Robert McNamara, architect of Vietnam War, dead at 93

McNamara, who served as defense secretary under Presidents Kennedy and Johnson, died Monday

By Alex Koppelman

Published July 6, 2009 1:50PM (EDT)

Former Defense Secretary Robert McNamara died Monday, the Washington Post reports. He was 93.

McNamara is best known for having served in the Kennedy and Johnson administrations, and having been the chief architect of the Vietnam War during that time. Before President Kennedy tapped him for the post, he was the president of Ford Motor Company. Afterwards, he served as president of the World Bank.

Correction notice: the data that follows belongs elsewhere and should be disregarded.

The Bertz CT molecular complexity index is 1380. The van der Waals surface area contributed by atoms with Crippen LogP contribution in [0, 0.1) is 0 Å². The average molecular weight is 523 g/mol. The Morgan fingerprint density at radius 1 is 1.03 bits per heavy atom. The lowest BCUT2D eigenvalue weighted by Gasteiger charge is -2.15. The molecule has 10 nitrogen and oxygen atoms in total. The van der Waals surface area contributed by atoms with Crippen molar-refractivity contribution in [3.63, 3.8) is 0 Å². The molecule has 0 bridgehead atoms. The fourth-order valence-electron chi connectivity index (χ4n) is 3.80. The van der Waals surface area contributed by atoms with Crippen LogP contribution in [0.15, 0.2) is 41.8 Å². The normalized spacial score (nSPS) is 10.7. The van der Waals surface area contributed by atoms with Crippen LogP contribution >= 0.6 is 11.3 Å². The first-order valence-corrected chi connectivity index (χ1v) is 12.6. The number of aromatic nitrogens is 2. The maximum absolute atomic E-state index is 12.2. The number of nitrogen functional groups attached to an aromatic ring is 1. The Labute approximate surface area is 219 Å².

But McNamara will be remembered for his leadership of the Defense Department during the escalation of the U.S. presence in Vietnam. It's something that dogged him for the last 40 years, and that he expressed remorse for in his later years. After he left office, it emerged that he'd had doubts early on about what the U.S. was doing in Vietnam, even as he led the American effort there.

For more on McNamara in Salon, see Charles Taylor's 2003 review of famed documentarian Errol Morris' film about the former defense secretary.

Alex Koppelman

Alex Koppelman is a staff writer for Salon.

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